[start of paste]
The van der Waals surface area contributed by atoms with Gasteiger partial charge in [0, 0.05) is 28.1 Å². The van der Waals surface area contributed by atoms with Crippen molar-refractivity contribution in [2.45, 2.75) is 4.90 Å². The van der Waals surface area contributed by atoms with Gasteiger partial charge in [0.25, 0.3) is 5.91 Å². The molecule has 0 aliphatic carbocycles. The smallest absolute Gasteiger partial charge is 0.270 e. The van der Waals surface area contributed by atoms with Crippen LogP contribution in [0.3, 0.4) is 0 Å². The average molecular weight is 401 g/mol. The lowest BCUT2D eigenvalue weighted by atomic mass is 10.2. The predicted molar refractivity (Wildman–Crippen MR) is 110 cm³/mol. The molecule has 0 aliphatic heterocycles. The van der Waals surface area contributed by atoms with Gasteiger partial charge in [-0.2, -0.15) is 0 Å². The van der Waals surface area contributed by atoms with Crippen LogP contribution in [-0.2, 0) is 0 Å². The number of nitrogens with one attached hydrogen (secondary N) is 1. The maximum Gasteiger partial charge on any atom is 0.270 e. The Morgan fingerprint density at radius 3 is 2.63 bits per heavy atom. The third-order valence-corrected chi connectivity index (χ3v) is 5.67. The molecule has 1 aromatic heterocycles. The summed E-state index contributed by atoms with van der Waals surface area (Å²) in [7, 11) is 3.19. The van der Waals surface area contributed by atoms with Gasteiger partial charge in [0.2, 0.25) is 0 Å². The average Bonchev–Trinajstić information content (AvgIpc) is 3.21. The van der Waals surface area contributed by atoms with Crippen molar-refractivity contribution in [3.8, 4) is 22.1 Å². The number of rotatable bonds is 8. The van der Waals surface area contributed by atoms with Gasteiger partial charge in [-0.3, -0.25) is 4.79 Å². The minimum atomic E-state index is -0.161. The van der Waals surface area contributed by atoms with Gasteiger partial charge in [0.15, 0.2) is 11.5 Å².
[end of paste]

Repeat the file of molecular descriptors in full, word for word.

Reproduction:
The van der Waals surface area contributed by atoms with Gasteiger partial charge in [0, 0.05) is 28.1 Å². The van der Waals surface area contributed by atoms with Crippen molar-refractivity contribution in [2.45, 2.75) is 4.90 Å². The van der Waals surface area contributed by atoms with Gasteiger partial charge in [0.25, 0.3) is 5.91 Å². The molecule has 0 aliphatic carbocycles. The smallest absolute Gasteiger partial charge is 0.270 e. The van der Waals surface area contributed by atoms with Crippen LogP contribution in [0.3, 0.4) is 0 Å². The average molecular weight is 401 g/mol. The lowest BCUT2D eigenvalue weighted by atomic mass is 10.2. The predicted molar refractivity (Wildman–Crippen MR) is 110 cm³/mol. The molecule has 0 aliphatic heterocycles. The van der Waals surface area contributed by atoms with Gasteiger partial charge in [-0.2, -0.15) is 0 Å². The van der Waals surface area contributed by atoms with Crippen LogP contribution in [-0.2, 0) is 0 Å². The number of nitrogens with one attached hydrogen (secondary N) is 1. The maximum Gasteiger partial charge on any atom is 0.270 e. The Morgan fingerprint density at radius 3 is 2.63 bits per heavy atom. The third-order valence-corrected chi connectivity index (χ3v) is 5.67. The molecule has 1 aromatic heterocycles. The summed E-state index contributed by atoms with van der Waals surface area (Å²) in [7, 11) is 3.19. The van der Waals surface area contributed by atoms with Gasteiger partial charge in [0.2, 0.25) is 0 Å². The average Bonchev–Trinajstić information content (AvgIpc) is 3.21. The van der Waals surface area contributed by atoms with Crippen molar-refractivity contribution in [3.8, 4) is 22.1 Å². The number of rotatable bonds is 8. The van der Waals surface area contributed by atoms with Gasteiger partial charge in [-0.3, -0.25) is 4.79 Å². The minimum atomic E-state index is -0.161. The van der Waals surface area contributed by atoms with Gasteiger partial charge in [0.15, 0.2) is 11.5 Å².